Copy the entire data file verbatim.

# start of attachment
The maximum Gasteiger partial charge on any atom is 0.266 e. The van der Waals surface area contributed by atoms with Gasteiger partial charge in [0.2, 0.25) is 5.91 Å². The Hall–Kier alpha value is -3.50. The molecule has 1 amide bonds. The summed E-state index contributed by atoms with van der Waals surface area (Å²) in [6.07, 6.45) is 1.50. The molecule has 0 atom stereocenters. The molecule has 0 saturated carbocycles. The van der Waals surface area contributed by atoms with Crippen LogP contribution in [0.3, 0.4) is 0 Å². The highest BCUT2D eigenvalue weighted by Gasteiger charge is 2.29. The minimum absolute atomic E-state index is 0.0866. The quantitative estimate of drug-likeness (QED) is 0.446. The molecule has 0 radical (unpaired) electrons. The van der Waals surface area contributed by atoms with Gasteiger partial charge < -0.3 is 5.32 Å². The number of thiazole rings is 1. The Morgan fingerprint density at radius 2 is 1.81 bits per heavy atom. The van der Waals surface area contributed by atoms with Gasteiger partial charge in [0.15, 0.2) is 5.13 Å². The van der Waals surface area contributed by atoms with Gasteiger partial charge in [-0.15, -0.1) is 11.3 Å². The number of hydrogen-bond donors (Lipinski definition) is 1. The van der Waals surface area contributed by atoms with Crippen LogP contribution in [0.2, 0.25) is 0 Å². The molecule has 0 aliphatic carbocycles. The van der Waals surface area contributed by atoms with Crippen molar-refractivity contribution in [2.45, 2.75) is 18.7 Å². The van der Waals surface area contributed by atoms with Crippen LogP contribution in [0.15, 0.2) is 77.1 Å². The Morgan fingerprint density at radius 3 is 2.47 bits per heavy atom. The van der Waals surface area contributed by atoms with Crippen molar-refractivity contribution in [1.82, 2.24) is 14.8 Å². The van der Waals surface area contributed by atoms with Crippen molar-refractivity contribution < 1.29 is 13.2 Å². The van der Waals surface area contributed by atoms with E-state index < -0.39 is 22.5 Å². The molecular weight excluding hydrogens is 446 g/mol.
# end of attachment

The maximum Gasteiger partial charge on any atom is 0.266 e. The van der Waals surface area contributed by atoms with Gasteiger partial charge in [0.2, 0.25) is 5.91 Å². The Hall–Kier alpha value is -3.50. The molecule has 1 amide bonds. The summed E-state index contributed by atoms with van der Waals surface area (Å²) in [6.07, 6.45) is 1.50. The molecule has 0 atom stereocenters. The molecule has 0 saturated carbocycles. The van der Waals surface area contributed by atoms with Crippen LogP contribution in [0.3, 0.4) is 0 Å². The highest BCUT2D eigenvalue weighted by Gasteiger charge is 2.29. The minimum absolute atomic E-state index is 0.0866. The quantitative estimate of drug-likeness (QED) is 0.446. The molecule has 0 radical (unpaired) electrons. The van der Waals surface area contributed by atoms with Gasteiger partial charge < -0.3 is 5.32 Å². The number of thiazole rings is 1. The Morgan fingerprint density at radius 2 is 1.81 bits per heavy atom. The van der Waals surface area contributed by atoms with Gasteiger partial charge in [0.15, 0.2) is 5.13 Å². The van der Waals surface area contributed by atoms with Gasteiger partial charge in [-0.15, -0.1) is 11.3 Å². The number of hydrogen-bond donors (Lipinski definition) is 1. The van der Waals surface area contributed by atoms with Crippen LogP contribution in [0.2, 0.25) is 0 Å². The molecule has 0 aliphatic carbocycles. The van der Waals surface area contributed by atoms with Crippen molar-refractivity contribution in [2.45, 2.75) is 18.7 Å². The van der Waals surface area contributed by atoms with Crippen LogP contribution in [0.15, 0.2) is 77.1 Å². The Morgan fingerprint density at radius 3 is 2.47 bits per heavy atom. The van der Waals surface area contributed by atoms with Crippen molar-refractivity contribution in [1.82, 2.24) is 14.8 Å². The van der Waals surface area contributed by atoms with Crippen molar-refractivity contribution < 1.29 is 13.2 Å². The van der Waals surface area contributed by atoms with E-state index < -0.39 is 22.5 Å². The molecular weight excluding hydrogens is 446 g/mol.